MOUNTAIN LAKE PARK -- What Prince George's County educators Anne and Don Forrester always wanted when they retired was to settle into "a dream home in a dream community."
They've achieved both, retiring in July 1995 to a new 3,000-square-foot-home in Garrett County's Mountain Lake Park.
"It's a lot like Laurel was 40 years ago," said Mrs. Forrester, who until her move to Maryland's westernmost county had always lived in Laurel. "There's a sense of community and everyone knows everyone."
So besides their new home with old-fashioned front and rear porches, the Forresters are clearly smitten with life in the mountaintop town that was a famous turn-of-the-century summer resort.
Today, Mountain Lake Park is home to the nation's second oldest tennis tournament and the designer of the Elvis Presley postage stamp, Mark Stutzman.
As an undergraduate student in the late 1960s at nearby Frostburg State University in Allegany County, Don Forrester drove to Garrett County to poke around.
"Of course, I was never thinking about retiring here," he said, recalling how at that time, "the county was so very rural and remote."
But Interstate 68 and other improvements have advanced the county just enough to add a variety of restaurants, shops and amenities for retirees.
After relatives and friends had moved to the county, the Forresters began investigating picturesque Deep Creek Lake and nearby towns as a retirement place. Thinking ahead, the couple purchased the full-service town lot in Mountain Lake Park in 1988 and even put their Laurel home on the market a year ahead of their retirement date.
"We were told it was a soft market and it might take a long time to sell our home," said the couple, surprised when it quickly sold and they had to temporarily move into rented quarters until they could retire and finish building their dream home.
Building their Garrett County house -- which cost $216,000 including the half-acre lot -- was a rewarding experience, something that they would "gladly do again."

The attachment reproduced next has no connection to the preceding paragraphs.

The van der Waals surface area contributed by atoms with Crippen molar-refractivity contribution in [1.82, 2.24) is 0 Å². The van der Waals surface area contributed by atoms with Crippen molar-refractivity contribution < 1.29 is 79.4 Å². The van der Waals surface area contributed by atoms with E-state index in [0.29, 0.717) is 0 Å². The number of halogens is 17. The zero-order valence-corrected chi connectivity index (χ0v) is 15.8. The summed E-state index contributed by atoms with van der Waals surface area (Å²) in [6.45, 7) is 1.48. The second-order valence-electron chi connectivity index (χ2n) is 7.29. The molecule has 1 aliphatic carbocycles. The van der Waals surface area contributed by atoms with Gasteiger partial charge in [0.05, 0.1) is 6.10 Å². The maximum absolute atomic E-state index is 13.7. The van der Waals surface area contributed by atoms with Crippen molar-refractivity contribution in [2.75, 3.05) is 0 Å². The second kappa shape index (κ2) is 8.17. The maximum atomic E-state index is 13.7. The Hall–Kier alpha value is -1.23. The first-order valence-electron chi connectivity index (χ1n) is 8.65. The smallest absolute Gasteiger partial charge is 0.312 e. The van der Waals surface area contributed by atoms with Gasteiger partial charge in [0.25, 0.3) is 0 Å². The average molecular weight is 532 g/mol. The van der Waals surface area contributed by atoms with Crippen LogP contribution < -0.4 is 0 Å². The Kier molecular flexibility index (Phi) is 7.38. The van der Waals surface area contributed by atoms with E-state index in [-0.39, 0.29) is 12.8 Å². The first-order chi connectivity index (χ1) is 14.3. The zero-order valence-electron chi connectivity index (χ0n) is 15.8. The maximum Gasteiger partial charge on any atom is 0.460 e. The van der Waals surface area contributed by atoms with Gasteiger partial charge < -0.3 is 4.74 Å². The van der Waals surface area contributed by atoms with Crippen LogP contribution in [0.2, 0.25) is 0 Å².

"We bought all the exterior brass fixtures, ceiling fans and the like before we left the Laurel area," Don Forrester said. "The builder encouraged us to do that, and then he'd installed everything while finishing the house."
The couple said finding a house plan and modifying it to suit their tastes was a fairly simple process, after having lived in three prefabricated homes before.
The Forresters essentially wanted a one-story house with separate sleeping quarters for them and their disabled adult daughter.
"We didn't even think about adding dormer widows and finishing the second story space until a friend suggested it," said Mr. Forrester, who uses the space for his office and recreation room. A local Amish-run lumber company, Rigidply Rafters, custom-built the ceiling and floor joists.
Mrs. Forrester got a sitting room she had always wanted on the first floor, which is separated from her daughter's room by two powder rooms and a shared shower. The sitting room also is accessible from a spacious living room and doubles as a guest room.
"It's a house built to live in," said Mr. Forrester, who said his retirement would be perfect if he could only persuade his parents, in Philadelphia, to move to a nearby Mennonite nursing home village.
The Forresters, both 51, have discovered numerous outlets for their talents and energy. Mrs. Forrester is a volunteer one day a week at Garrett Memorial Hospital, while Mr. Forrester, a former elementary school principal, was tapped by his alma mater to supervise student teachers. He recently joined a Lions Club and reactivated his Masons' membership.
"There's a crying need for volunteers here," said Mrs. Forrester, who also belongs to the Oakland Civic Club and will do anything except substitute teach. "I think I've had enough of schools and kids for awhile," she said, having taught mathematics for 28 years.
She even enjoys housework, saying, "Retirement simply means you don't have to do the laundry anymore on weekends. You can take your time and enjoy anything you want."
Pub Date: 2/09/97